As a live album, Cut the World, is, like most things by or about Antony and the Johnsons, quite singular. It leads with a studio recording of Antony Hegarty’s delicately elliptical yet piercing new song, this album’s title track, from The Life and Death of Marina AbramoviÄ‡, a biography of the Serbian-American performance artist staged by experimental theatre pioneer Robert Wilson. The next cut is Hegarty’s speech, “Future Feminism,” in which he discusses his theory about the ways patriarchal religions postulate humanity’s destiny on another paradise beyond the one in which we live, how this belief contributes to the Earth’s demise, and how a feminist way of regarding our planet and our spirituality on it can help to rectify mankind’s ecological destruction. The rest is devoted to symphonic renditions of songs from his albums and EPs recorded last September in Copenhagen with the Danish National Chamber Orchestra. Applause is heard only during his speech and after the final track.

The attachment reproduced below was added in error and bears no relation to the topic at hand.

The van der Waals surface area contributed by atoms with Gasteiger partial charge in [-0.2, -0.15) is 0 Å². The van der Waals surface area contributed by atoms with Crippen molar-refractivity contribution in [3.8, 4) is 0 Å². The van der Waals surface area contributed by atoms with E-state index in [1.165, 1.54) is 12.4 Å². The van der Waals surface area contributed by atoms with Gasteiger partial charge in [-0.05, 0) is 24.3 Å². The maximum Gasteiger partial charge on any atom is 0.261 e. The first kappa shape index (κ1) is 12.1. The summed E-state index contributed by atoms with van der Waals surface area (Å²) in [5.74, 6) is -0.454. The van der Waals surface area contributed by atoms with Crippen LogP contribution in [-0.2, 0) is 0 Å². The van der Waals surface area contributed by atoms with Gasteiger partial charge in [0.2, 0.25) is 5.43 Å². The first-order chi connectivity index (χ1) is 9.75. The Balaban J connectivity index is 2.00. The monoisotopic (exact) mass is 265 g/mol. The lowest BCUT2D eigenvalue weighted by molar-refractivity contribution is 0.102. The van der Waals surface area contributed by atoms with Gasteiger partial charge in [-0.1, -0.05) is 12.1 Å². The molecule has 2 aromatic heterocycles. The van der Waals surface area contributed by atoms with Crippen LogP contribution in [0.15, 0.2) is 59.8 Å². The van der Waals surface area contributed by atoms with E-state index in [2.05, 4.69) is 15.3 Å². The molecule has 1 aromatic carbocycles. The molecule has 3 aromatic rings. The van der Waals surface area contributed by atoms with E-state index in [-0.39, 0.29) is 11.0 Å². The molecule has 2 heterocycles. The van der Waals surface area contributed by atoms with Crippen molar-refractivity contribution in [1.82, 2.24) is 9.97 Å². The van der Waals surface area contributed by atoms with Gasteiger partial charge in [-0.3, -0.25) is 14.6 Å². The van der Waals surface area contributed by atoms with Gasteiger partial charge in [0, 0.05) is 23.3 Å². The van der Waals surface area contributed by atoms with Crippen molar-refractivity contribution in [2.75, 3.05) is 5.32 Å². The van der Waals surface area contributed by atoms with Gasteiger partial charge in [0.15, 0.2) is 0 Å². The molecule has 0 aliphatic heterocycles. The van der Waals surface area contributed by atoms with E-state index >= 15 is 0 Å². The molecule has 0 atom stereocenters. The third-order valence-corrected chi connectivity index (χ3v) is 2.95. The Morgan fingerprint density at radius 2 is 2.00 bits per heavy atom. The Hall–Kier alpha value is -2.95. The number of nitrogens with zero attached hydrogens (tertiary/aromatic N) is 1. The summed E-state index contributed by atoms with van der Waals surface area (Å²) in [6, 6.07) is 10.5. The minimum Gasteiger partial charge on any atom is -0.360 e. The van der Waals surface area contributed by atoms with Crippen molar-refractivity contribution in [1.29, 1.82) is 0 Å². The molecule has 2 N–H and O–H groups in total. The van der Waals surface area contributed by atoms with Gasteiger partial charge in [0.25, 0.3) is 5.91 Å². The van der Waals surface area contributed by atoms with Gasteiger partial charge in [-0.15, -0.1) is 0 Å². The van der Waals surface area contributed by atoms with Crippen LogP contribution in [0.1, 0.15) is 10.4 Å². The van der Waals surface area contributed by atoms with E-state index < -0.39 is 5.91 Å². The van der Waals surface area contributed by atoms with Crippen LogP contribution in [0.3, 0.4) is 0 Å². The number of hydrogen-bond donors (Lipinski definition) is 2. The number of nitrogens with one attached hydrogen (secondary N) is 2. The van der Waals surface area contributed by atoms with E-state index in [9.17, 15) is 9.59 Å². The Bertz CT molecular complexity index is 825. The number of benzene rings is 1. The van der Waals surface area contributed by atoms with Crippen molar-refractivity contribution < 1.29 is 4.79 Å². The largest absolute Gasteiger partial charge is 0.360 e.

Unlike most musicians making strikingly contemporary art, Hegarty isn’t beholden to technology; his voice-and-piano-based, largely acoustic studio arrangements only occasionally draw on electronic effects. The orchestral renditions heard here open the music up with heightened dynamics that compliment the fragile nuances of his expression. “Cripple and the Starfish,” for example, is far more romantic than the 1998 album version, and the change heightens the contrast between the brutality described in the lyric and the gentleness with which the singer regards his abusive lover: This discrepancy is devastating, and the rest of the album is nearly as exquisitely powerful. Already one of his most succinct songs, “Another World” now floats in sustained symphonic chords that imply the vastness of the galaxy, the sincerity of Hegarty’s love for nature, and the intensity of his sorrow over the Earth’s continuing destruction. The result feels like weeping, and soaring, at once.